However, I tested them. They seem to work OK for ambient noise like a fan, but they don't do anything to block conversation noise. They therefore didn't do me any good. Also, when you turn the noise canceling on, it creates its own ambient noise, a kind of very faint hiss. It's enough to get annoying.

Also, like the studio monitor headphones, it has a very long cord, which is very annoying when you're using it with a portable device--which is precisely what these are made for (they are sold to be used while flying).

The Verdict: They have extras which make them cost more but don't do me any good, and the design is somewhat ill-conceived. I give them 2 out of 5 stars.

Thursday, May 20, 2010

Theatre of Tragedy: Forever Is the World (2009) Review

I never realized I was such a fan of gothic metal, but it does seem like I've been reviewing a lot of it lately.

Norwegian group Theatre of Tragedy have had an unusual evolution in their sound. The only consistent element in their 15 year career is the combination of male and female vocals. For their first three albums during the 90's, they were a promising gothic metal band, doing their lyrics in Middle English. The last of this era, Aégis, saw the group ditching the "beast" element of their beauty and the beast vocals in favor of a more muted, clean vocal style by the male vocalist.

In 2000, they made an abrupt shift to industrial rock / electropop with modern English lyrics, almost sounding like Madonna with an edge. They would continue this style for one more full-length, and then switch back to gothic metal on 2006's Storm (an excellent album), although keeping some of the energy and melody of their industrial era.

On their latest, Forever Is the World, they have stuck with the gothic metal. Sadly, they have ditched the lessons they learned in their industrial era in favor of essentially replicating 1998's Aégis.

The Verdict: Like Aégis, this album probably will not appeal to your average metal fan. Ever since that album, they've barely qualified as metal (or maybe not at all). Gothic rock fans will be a much more ready audience. It is still good, owing mainly to the female vocals, but not great. I give it 3 out of 5 stars.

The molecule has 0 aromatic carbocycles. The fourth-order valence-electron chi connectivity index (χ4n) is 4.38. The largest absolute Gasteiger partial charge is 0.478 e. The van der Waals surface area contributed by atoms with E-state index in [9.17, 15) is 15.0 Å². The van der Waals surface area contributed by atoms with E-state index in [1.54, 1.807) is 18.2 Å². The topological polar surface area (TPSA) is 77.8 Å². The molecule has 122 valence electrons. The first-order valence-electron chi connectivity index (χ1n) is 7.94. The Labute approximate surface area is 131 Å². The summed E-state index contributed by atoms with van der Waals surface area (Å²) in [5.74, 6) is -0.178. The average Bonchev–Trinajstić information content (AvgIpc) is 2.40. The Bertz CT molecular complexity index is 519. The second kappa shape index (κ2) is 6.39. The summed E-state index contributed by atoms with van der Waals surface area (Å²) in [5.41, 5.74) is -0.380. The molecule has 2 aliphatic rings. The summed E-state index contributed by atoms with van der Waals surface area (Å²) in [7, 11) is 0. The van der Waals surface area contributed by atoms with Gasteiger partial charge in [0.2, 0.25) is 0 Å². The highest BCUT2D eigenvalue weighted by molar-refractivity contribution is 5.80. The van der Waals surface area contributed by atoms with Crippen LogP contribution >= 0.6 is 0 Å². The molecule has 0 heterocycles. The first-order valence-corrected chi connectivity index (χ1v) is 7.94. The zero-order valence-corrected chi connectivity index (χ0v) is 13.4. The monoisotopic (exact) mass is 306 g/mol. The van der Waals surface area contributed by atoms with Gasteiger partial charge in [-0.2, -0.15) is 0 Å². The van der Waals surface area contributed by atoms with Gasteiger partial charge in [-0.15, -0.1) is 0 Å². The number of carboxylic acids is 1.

Wednesday, May 19, 2010

V for Violence: The Cult of V (2009) Review

Sometimes it's tough to decide exactly which genre label you should apply to a particular group. Everything I've read says Finnish group V for Violence is a thrash metal band. If you listen critically to their debut The Cult of V, you'll realize they're not really thrash metal, but instead groove metal, or possibly alternative metal (I've never put much stock in the latter label, as I don't really understand what it means), with heavy influence from nu metal.

Of course, it's easy to understand the confusion. All of those genres are almost exclusively American--not Finnish--and almost universally loathed by the European metal scene. The geo-cultural origins of a band can often get them lumped into the wrong genre (see Alice In Chains). But V for Violence really sounds like an American group, from their name which doesn't make sense outside the English language, to their sound, to their image, to their liberal use of profanity (most European groups use little, if any).

As I said, their sound is heavily influenced by nu metal, particularly Slipknot and Powerman 5000. For some people, this is going to be a big turnoff; for others, it may lend some credibility to nu metal.

Don't let the nu metal talk scare you too much, though. They are solidly on groove/thrash ground here, but draw influence from the much-maligned style.

The Verdict: Comparisons aside, their writing is original yet consistent, and they perform with energy and charisma. The music is interesting, and the album seems to be about the right length, though most of the tracks aren't really going to floor anyone. Unless you're rabidly anti-nu metal, there's a good chance you'll like this, even if you don't love it. Though I've said nu metal is dead many times, it seems they have used strong nu metal influences for a new take on groove metal. I give it 3 out of 5 stars.

Tuesday, May 18, 2010

Ufomammut: Eve (2010) Review

A lot of people have characterized Ufomammut as stoner doom metal. I don't know what they're smoking (but I can guess). This is definitely post-metal, so I'm sticking with that theme for a second review in a row.

Their style is firmly rooted in the sludge metal that spawned the genre in the first place, sounding much more like Neurosis than Pelican. They use caveman vocals similar to those of Neurosis or Isis, but sparingly.

On Eve, the Italian group has taken post-metal to its logical extreme by offering up a single 45 minute song. They've divided it into five movements, designated by Roman numerals.